David Cameron on UK Tourism: Industry Reaction

Last week the Prime Minister stressed that tourism would be at the heart of the UK’s economic recovery, and set out his vision for the UK to become one of world’s top five tourist destinations. But was it all rhetoric?

“Quite frankly, right now, we’re just not doing enough to make the most of our tourism,” said David Cameron at the Serpentine Gallery in London last week. “The last government underplayed our tourist industry. Tourism is a fiercely competitive market, requiring skills, talent, enterprise and a government that backs Britain. It’s fundamental to the rebuilding and rebalancing of our economy.”

Tourism is a hugely important economic driver and is one of but a few sectors that if properly supported can offer real growth potential. England in particular is a remarkable destination and a real powerhouse in UK tourism. It alone represents 84 per cent of the total UK tourist value, is worth £97billion, and supports in excess of 2 million jobs.

“It’s one of the best and fastest ways of generating the jobs we need so badly in this country. And it’s absolutely crucial to us making the most of the Olympics and indeed a whole decade of great international sport across Britain.”

In the speech, Cameron made a commitment to developing both domestic and foreign markets, and was particularly keen to attract Chinese visitors. He also outlined that a new strategic plan for tourism would be developed with industry by the end of year.

A new tourism strategy is sorely needed, with the UK slipping from sixth to 11th place in the World Economic Forum’s travel and tourism competitiveness ratings between 2008 and 2009.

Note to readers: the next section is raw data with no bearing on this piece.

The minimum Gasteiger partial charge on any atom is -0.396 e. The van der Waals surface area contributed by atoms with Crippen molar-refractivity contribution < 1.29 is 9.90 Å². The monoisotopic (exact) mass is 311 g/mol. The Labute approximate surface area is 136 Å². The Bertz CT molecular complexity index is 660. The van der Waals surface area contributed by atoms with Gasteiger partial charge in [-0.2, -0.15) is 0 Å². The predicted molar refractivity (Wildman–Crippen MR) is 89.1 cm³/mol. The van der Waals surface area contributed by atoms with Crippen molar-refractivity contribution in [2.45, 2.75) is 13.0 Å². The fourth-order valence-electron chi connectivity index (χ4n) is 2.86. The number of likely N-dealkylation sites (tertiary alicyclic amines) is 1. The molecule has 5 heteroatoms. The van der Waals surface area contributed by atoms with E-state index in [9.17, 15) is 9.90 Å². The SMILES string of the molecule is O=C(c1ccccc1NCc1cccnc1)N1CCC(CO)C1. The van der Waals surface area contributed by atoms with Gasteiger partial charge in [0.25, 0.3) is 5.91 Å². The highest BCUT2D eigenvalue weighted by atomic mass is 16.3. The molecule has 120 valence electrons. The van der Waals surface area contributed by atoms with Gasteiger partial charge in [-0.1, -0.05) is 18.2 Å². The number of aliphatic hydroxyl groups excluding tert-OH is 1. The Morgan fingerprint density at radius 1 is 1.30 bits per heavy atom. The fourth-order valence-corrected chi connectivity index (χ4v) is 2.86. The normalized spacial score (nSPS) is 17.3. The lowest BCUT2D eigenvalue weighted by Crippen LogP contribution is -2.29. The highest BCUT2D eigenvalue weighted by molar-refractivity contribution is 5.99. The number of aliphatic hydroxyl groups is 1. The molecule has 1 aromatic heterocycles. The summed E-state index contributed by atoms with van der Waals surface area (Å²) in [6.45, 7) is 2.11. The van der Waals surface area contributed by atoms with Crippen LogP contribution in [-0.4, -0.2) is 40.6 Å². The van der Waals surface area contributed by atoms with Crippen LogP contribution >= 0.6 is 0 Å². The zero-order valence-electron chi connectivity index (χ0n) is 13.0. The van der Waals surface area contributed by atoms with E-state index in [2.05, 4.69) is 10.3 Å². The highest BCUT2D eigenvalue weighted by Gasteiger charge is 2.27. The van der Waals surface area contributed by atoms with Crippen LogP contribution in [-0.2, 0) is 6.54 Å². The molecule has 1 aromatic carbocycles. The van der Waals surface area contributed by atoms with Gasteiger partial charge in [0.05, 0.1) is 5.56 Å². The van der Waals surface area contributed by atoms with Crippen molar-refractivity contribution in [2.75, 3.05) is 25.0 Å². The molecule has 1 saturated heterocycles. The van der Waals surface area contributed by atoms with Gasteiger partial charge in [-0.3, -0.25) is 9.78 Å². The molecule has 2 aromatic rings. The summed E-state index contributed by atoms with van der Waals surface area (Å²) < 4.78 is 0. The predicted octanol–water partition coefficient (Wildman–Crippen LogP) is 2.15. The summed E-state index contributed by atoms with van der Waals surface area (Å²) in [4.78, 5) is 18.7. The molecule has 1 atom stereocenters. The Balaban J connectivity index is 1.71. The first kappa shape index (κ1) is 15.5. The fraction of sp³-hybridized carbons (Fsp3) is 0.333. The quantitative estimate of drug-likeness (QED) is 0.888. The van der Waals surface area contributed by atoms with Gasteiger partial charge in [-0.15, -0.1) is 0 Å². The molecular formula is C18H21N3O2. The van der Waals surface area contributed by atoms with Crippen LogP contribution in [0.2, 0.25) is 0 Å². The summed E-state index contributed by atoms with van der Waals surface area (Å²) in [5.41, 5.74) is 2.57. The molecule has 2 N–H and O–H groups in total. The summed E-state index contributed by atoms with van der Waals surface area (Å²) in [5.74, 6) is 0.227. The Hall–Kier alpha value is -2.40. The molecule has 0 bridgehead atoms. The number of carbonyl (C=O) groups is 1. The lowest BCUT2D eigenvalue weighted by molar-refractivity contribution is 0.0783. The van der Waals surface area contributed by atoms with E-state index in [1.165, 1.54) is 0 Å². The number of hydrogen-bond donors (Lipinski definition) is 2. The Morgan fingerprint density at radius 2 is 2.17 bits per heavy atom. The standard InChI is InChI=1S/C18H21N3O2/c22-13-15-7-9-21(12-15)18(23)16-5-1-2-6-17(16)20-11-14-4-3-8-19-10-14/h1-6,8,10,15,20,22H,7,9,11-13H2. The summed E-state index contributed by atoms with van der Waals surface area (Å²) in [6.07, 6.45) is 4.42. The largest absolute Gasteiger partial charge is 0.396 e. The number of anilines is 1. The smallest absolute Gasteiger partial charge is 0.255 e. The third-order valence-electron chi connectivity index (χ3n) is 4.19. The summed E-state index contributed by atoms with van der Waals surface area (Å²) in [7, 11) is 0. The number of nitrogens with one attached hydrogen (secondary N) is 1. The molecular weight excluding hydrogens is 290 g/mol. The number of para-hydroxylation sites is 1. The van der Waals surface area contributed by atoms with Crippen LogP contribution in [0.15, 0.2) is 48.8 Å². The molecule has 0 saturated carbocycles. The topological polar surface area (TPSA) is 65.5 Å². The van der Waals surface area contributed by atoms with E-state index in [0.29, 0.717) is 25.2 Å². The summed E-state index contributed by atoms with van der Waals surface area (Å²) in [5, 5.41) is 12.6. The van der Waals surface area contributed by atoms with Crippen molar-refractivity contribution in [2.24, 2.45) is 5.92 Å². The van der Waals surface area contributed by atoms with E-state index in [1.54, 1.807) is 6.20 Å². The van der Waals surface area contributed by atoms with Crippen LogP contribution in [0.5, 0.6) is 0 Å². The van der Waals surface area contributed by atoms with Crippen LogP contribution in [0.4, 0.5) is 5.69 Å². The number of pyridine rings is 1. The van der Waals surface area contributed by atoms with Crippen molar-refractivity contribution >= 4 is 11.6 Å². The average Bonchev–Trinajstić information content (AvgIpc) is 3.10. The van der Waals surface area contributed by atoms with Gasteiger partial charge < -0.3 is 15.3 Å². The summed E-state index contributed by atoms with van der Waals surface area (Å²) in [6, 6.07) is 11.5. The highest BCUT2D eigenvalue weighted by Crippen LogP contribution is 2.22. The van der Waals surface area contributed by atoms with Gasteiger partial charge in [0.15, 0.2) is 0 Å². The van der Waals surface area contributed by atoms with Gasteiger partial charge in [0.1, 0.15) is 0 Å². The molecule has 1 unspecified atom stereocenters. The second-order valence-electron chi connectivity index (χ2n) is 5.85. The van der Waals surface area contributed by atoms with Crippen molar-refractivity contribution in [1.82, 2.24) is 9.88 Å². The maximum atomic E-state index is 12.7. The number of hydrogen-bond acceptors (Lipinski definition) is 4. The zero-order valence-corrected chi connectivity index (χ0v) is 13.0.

World Travel and Tourism Council

The World Travel and Tourism Council (WTTC) broadly welcomed the move and looks forward to playing a leading role in developing the new strategy.

“We are delighted that, in challenging economic times, the UK government has recognised the importance of Travel & Tourism,” said Jean-Claude Baumgarten, WTTC President and CEO, “an industry that currently generates more than 3 million jobs or 1 in every 10 in the UK.”

“It can also be one of the most effective and fastest ways of helping to kick-start the economy, recreating prosperity and increasing jobs. This announcement comes at the right moment for the UK to take full advantage of its Olympic opportunity in 2012.”

Tourism Alliance

Similarly, the Tourism Alliance also welcomes the Government’s renewed commitment to tourism and appreciation that it can significantly contribute to the economic recovery. The tourism Alliance believes that tourism has the potential to develop into a £190bn industry for the UK over the next decade.

“Tourism offers significant potential to deliver growth and benefits at both the national and regional level,” explained Tourism Alliance chairman, Ken Robinson. “Just £15 of marketing activity is enough to generate £500 of additional expenditure in the UK economy from overseas visitors. At least £100 of that goes directly to the Exchequer through VAT and Air Passenger Duty. Funding for tourism is an investment, not an expense.”

British Hospitality Association

Ufi Ibrahim, the new chief executive of the British Hospitality Association, said that the BHA warmly welcomed Mr Cameron’s enthusiastic approach to the industry.

“It’s completely refreshing to see the prime minister speak so enthusiastically of the value of the industry to the UK economy, and its potential future contribution. This is what the industry has wanted to hear for many years.”

She said the BHA had long been concerned about the lack of joined-up government in which decisions taken by government departments negatively affected tourism without ministers and officials realizing the scale of the impact on the industry.

“We also welcome the focus on encouraging local tourism as a local industry and the ability of local authorities to invest more in tourism locally, though the details of this need to be carefully examined.”

Ms Ibrahim said that the BHA wanted to have a major input into the report on increasing domestic tourism, which tourism minister, John Penrose MP, is preparing and which will be published in October.

“Increasing domestic tourism must be a key objective, but this will demand a huge effort on the part of the industry, local authorities, and governments. We look forward to working to achieve this, so that the tourism industry and the UK economy as a whole can benefit.”

By Vicki Sweetland


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